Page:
2011; 242 pages. New Author? : Yes. Genre : Acton - Adventure. Overall Rating : 6½*/10.
London, 1904. Anarchists have a new and formidable foe to deal with – Special Constable Augustus Fuller of Scotland Yard. It doesn’t matter whether they’re in the city, amassing arms, or out in the countryside, developing new weapons. If the peace and well-being of England are being threatened, Fuller is probably on the trail.
What’s To Like...
The Adventures of Augustus Fuller is a set of three novellas, each roughly 80 pages in length. The storylines are imaginative; the protagonist is resourceful and successful, yet he’s not over-the-top like, say, Dirk Pitt. I like my heroes to be believable. The world-building is adequately done. I didn’t feel “immersed” in (slightly-post) Victorian England, but the backdrop was smoothly blended in with the story, and I didn’t spot any distracting historical errors.
Fuller lives on Chertsey Street. I’m not sure what city it’s in, but my favorite place in England is Chertsey, so that’s a personal thumbs-up. The stories are all independent of each other, and a couple words about each are in order.
Casus Belli. A straight-up adventure, where the action starts immediately. A fun read, but there are showing/telling issues at both the beginning and end.
The Aldbury Devil. A “Hound of the Baskervilles” sort of setting, but more Poe-ish in style. An interesting mystery/horror tale, yet it doesn’t fit in with the other two stories, and unanswered questions dangle at the end.
The Terror Weapons. A clever blend of adventure and intrigue that builds nicely towards an exciting climax, only to have it air-brushed out and then presented as an epilogue. Why tell when you set up events to be shown so deftly?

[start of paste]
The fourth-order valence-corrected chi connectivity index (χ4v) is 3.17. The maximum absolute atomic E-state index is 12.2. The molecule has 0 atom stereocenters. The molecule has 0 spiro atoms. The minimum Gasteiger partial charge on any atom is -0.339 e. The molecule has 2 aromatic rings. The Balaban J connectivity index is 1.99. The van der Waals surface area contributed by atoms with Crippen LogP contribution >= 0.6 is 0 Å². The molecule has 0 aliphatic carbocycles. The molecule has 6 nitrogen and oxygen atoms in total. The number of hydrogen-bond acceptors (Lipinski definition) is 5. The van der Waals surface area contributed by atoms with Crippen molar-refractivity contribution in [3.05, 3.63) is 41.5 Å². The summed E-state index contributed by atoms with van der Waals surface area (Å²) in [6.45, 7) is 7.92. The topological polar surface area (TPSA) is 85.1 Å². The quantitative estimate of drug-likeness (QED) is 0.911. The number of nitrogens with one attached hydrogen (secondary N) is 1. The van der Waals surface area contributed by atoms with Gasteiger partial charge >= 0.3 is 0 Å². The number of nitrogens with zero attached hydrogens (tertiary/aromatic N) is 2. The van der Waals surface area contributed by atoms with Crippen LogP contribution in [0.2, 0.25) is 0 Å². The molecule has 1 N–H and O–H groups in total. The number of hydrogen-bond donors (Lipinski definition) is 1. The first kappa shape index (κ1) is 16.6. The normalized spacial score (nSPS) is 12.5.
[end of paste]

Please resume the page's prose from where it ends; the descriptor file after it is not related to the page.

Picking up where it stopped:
Kewlest New Word...Chinwag : a light, informal chat.
The Adventures of Augustus Fuller sells for $2.99 at Amazon, as does its sequel, Masquerade, which I have not read, and which came out earlier this year.
Excerpts...The month of June continued its progress and with it brought a run of good weather. Boys played cricket on mown grass, men in boaters messed about on the river and young couples took excursions to picnic in the countryside. The newspapers offered their daily commentary to those who cared and the millions who did not. (loc. 2263 )
A knock came at the door and Mrs. Teal appeared to ask if he would be dining in that evening. Fuller opened his mouth to reply but instead asked a question. “If your son had been kidnapped, Mrs. Teal, what would you do?”“You don’t have a son, do you Mr. Fuller?” the honest woman replied with a motherly smile.
“Hypothetically, Mrs. Teal.”
“Oh hypotechnically speaking are we?” (loc. 2457)
“I mean, who murders an anarchist?” (loc. 252)I’m guessing that TAoAF was James Rickon’s debut book, and that the three stories were penned in the order they’re given. If so, this was a decent first effort, but not without some weaknesses. Besides the aforementioned telling/showing issues, none of the stories had any plot twists, which meant no surprises and very little tension.
There’s also the matter of defining the genre of this series. Casus Belli is a pure this-worldly adventure. The Aldbury Devil introduces other-worldly creatures. The Terror Weapons mixes in some futuristic (for then) technology devices. Which one typifies the coming stories?
It could be that James Rickon was tweaking the genres before he himself chose one. It also could be that this is answered in the sequel. But for now, TAoAF is a curious and uneven mix of historical fiction, sleuthing, action, and paranormal.
Which is not to say it isn’t a fun read, with the potential to become a fascinating series once the above issues are resolved. 6½ Stars.